Committee Chair

Rausch, David W.

Committee Member

Miller, Ted L.; Crawford, Elizabeth K.; Challener, Dan D.


School of Professional Studies


College of Health, Education, and Professional Studies


University of Tennessee at Chattanooga

Place of Publication

Chattanooga (Tenn.)


Most people would agree that education is imperative to the development of young people. However, the education that students need, and are receiving, is in a constant state of shift due to an ever-changing society. Some of the developmental needs of today’s students are not the same as those in the past. As a result of these changes, as well as concerns regarding the education some students are receiving, the requirements and expectations for the education students receive are changing. Research has indicated that the role the teacher plays in the development of young is important. Teachers need to stay well informed of the developmental needs of current students along with new expectations and requirements. Professional development will be important to a teacher’s ability to keep up with students’ current needs as well as changes in requirements and expectations. Research indicated that effective professional development can lead to changes in instruction. Guskey (2000) suggested that research shows very few, if any, significant advances in education take place without professional development. However, there are concerns regarding the professional development teachers are receiving. Reeves (2006) mentioned a gap exists between certain examples of professional development and the impact these activities have on classroom practices. This mixed methods grounded research study was a three-phase investigation that included a meta-analysis, teacher focus group data analysis, and survey. Ten attributes emerged from the meta-analysis and focus group data analysis. These attributes included context of learning, collaboration of teachers, adult learning, active learning, time for professional development, school focus, time to implement, teachers observing other teachers, school based professional development, and professional development for planning. Middle school teachers agreed with the meta-analysis and focus group findings when given an opportunity to agree or disagree when responding to a survey. This study was completed on the premise that if school leaders consider what teachers believe to be important when planning and implementing professional development, teachers will be more likely to implement newly learned activities into their classroom practice.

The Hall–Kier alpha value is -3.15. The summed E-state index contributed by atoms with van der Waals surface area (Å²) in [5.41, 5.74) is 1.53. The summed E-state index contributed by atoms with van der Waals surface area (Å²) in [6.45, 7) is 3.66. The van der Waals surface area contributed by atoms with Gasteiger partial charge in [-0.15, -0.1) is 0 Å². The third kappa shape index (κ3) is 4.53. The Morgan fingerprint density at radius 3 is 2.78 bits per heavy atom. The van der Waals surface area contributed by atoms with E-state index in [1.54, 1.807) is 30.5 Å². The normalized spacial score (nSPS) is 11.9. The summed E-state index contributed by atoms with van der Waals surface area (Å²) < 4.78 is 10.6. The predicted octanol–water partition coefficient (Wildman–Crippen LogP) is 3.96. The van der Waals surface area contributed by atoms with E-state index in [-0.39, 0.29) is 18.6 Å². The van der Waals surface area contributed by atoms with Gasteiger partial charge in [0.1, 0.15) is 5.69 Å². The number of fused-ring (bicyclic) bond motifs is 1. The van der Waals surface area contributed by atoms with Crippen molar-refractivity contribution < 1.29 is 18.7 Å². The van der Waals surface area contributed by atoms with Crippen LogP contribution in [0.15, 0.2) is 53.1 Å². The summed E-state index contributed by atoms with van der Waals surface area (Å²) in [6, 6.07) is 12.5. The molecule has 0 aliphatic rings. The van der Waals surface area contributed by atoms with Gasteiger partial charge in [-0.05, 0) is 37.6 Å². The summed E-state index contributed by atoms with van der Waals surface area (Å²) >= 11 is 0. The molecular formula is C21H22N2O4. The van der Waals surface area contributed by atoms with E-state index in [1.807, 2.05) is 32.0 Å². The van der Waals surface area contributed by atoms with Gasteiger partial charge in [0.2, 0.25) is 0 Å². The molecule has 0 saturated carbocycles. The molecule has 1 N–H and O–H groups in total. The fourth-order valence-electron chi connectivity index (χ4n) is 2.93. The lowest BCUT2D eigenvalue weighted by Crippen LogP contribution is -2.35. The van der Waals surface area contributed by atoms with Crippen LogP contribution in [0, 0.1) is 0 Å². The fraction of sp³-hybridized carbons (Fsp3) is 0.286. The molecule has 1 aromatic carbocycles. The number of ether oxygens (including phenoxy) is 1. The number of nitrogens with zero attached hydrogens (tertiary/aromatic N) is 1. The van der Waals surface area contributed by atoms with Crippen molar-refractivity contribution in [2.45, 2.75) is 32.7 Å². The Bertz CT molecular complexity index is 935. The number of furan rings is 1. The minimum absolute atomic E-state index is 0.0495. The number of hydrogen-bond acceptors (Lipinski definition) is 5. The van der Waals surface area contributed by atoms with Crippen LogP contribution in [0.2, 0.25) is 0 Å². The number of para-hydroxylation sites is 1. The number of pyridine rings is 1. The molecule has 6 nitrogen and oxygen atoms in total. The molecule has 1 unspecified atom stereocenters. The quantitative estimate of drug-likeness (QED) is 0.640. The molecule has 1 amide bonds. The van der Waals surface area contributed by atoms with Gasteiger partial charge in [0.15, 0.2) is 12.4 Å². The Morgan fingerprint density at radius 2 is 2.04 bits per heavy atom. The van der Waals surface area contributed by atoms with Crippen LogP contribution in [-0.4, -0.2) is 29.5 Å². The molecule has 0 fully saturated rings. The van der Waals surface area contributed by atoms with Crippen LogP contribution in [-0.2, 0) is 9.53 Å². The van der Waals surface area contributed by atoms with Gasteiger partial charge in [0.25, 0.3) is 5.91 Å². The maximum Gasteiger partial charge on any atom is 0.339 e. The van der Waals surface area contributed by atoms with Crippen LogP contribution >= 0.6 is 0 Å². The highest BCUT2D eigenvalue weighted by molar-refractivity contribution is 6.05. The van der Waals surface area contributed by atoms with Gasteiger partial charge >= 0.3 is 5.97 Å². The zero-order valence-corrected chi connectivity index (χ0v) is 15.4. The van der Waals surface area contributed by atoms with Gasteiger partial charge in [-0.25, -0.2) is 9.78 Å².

I would like to thank my chair, Dr. David Rausch, for his expectation of excellence in this dissertation project. I would also like to thank him for all the time he spent reading my drafts, offering his expertise, advice, guidance, support, and encouragement throughout this process. I would also like to thank my methodologist, Dr. Ted Miller, for his skill in helping me develop and implement the prospectus, proposal, methodology, and analysis of findings of this project as well as the time he spent proof reading my drafts. Thirdly, I would like to thank Dr. Beth Crawford for the help she provided with Endnote and other formatting issues as well as the time she spent reading my drafts providing advice. I would like to thank Dr. Dan Challener for allowing me to review the MSNS data for this project as well as the encouragement, advice, and support he provided throughout this process. I would like to thank the Hamilton County Department of Education for allowing me to administer a survey to middle school teachers. I would like to thank my peers who took my draft survey and offered suggestions. Finally, I would like to say thank you to my friends who helped me along the way by offering encouragement and support.


Ed. D.; A dissertation submitted to the faculty of the University of Tennessee at Chattanooga in partial fulfillment of the requirements of the degree of Doctor of Education.




Teachers -- Training of; Teachers -- In-service training


Professional Ddevelopment; Teacher; School leaders; Education; Students; Attributes

Document Type

Doctoral dissertations




xiv, 243 leaves